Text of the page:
thro’ the field the road runs by…

On either side the river lie

Long fields of barley and rye,

That clothe the wold and meet the sky;

And thro’ the field the road runs by…

  • Tennyson

 

It would be tough to argue the importance of fields and roads on a FS17 map, there’s not much point in playing without the fields and roads are come in handy when moving between field and silo. With that in mind I’d like to share a few thoughts on these key elements, bear in mind though, these are the thoughts and experiences of someone on their first map build so it’s very likely there are better ways of getting things done.

For those unfamiliar with the Giants editor paved roads are typically objects selected from the scenegraph and placed on the map, while dirt roads are usually pained on the map using the Terrain Detail Texture Paint mode. The paved road objects are commonly broken into sections and a road is built by linking these sections together. These road sections can be exported from an existing map or downloaded as an asset on sites such as FSUK or modhoster. Typically the available road sections will vary in length, be either strait or curved, and either flat, increase or decrease in elevation.

Unfortunately I haven’t yet seen a road kit where these sections ‘snap’ together* meaning that getting them to align well enough to give the impression of one continuous road can be a time consuming and painstaking undertaking. Gaps between sections are easily seen in game and overlapping sections too much causes a flickering effect, both of which can be immersion killers. The challenge in getting it to look right is even more difficult when the road will change elevation rather than to a road which is perfectly flat.

Gap between road sections

Gap between road sections

There are a few more factors that should be considered when choosing road objects for a map as they do play into whether or not the road feels right for the map. These factors are the width of the lane, the texture of the road surface and the markings on the road. There are a number of road kit options that I looked at but none of them felt right for this map. They either felt too narrow in width for a road in North America or the texture made them look freshly paved which doesn’t necessarily typify a rural road. While the blocks that run along the edge of the roads in Gold Crest Valley are not something you’d usually see on an American road, the GCV roads had a width and texture that felt like it would work for this map, and in the end that what I went with.

The GCV roads had a few more things going for them and a few going against them. The road sections in GCV are for the most part fairly long, much longer than the sections in most road kits. The advantage of this is that you need to lay down fewer sections which mean fewer edges to line up (remember earlier on I mentioned what a time consuming process this can be). The disadvantage is the longer sections can be more difficult to place as their axis of rotation is further from the ends of the road section, making individual sections harder to work with. While the individual road sections in the kits are strait, turn left, or turn right, in GCV the strait and curved parts are combined into a single section. The GCV sections also incorporate elevation changes, and most of these elevation changes while suited to a mountainous map like Gold Crest were a bit too severe for a hilly map like Nagce Valley. Fortunately there were two or three sections from GCV that suited my purpose though this forced my hand on another design consideration.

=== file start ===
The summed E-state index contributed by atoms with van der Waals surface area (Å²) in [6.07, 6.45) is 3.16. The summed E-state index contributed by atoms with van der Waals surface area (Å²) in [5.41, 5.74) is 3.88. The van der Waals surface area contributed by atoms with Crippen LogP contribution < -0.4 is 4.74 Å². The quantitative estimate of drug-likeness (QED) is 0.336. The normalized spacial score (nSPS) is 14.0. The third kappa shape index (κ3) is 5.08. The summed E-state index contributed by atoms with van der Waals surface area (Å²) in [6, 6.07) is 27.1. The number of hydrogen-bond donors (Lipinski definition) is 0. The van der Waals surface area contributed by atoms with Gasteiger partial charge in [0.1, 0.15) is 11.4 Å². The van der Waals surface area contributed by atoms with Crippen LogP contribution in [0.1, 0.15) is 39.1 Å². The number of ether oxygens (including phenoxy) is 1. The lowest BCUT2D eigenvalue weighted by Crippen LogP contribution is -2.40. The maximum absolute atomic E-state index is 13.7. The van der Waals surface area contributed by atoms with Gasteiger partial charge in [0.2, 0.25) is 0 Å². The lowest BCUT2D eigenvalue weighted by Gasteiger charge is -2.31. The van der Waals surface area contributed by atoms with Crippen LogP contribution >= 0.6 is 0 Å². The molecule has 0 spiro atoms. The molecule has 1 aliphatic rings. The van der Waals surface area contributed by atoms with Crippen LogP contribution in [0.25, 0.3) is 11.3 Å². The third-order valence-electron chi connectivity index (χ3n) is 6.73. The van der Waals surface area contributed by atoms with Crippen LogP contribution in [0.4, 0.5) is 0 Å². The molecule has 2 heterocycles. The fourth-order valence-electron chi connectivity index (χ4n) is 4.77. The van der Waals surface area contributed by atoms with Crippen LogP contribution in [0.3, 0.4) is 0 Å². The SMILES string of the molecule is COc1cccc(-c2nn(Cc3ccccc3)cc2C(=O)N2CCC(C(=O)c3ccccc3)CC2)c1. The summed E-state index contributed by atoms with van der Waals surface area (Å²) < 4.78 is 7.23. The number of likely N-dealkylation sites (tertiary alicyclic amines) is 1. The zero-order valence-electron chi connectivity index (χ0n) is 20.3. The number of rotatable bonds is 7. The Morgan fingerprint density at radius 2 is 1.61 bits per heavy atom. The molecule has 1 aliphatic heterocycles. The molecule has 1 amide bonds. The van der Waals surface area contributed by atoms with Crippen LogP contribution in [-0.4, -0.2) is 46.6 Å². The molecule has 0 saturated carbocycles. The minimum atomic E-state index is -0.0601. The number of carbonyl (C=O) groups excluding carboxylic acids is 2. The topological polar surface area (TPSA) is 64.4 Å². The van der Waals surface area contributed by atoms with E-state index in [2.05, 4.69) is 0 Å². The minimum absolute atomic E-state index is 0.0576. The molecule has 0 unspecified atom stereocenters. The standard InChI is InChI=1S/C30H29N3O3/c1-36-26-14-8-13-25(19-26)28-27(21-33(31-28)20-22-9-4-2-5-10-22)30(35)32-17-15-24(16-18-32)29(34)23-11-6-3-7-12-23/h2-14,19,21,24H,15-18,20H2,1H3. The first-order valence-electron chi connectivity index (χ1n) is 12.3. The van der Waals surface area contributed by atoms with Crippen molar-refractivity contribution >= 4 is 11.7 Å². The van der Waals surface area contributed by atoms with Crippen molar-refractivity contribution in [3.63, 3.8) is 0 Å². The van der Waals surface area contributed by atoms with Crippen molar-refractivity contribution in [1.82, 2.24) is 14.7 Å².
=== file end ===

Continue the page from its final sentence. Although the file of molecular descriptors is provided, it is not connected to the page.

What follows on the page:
A single section of road from GCV compared to several sections from a road kit

A single section of road from GCV compared to several sections from a road kit

This should give you a feel for the curvature and elevation change in one of the GCV sections

This should give you a feel for the curvature and elevation change in one of the GCV sections

One of the challenges facing the map designer is what to do with the road where it runs off the edge of the map. Some maps get around this by using a ring road that loops back on itself but never leaves the map. This can lead to the map having a toy train set feel to it though a few skilled map makers have pulled it off to good effect. The other option, running the road off the map, leaves the map maker with two problems, how to physically stop the player from driving off the map, and how to visually convey that the road comes to an end in a way that doesn’t put an end to the player’s sense of immersion.

The physical stop can easily be accomplished through the use of an invisible barrier; it will certainly stop you, but hitting an unseen wall doesn't do much for game play. The visual cues require some suspension of disbelief (we are living in a 2km x 2km world afterall) but are generally effective at convincing the player to turn around and go the other way. Here are two great examples. 

Road Closed barriers used in Coldborough Park Farm. The of the bend in the road adds to the illusion that the road goes on.

Road Closed barriers used in Coldborough Park Farm. The of the bend in the road adds to the illusion that the road goes on.

On the Lawfolds map the author uses tunnels to mask the end of the road. Shading the surrounding area with trees helps blend the tunnel into the surroundings.

On the Lawfolds map the author uses tunnels to mask the end of the road. Shading the surrounding area with trees helps blend the tunnel into the surroundings.

Talking about roads ran on a bit longer that I had intended, I'll cover fields somewhere down the road.

* there is an alternative in which roads are constructed by laying down a spline, but I haven’t really looked into that option. Perhaps the next time around.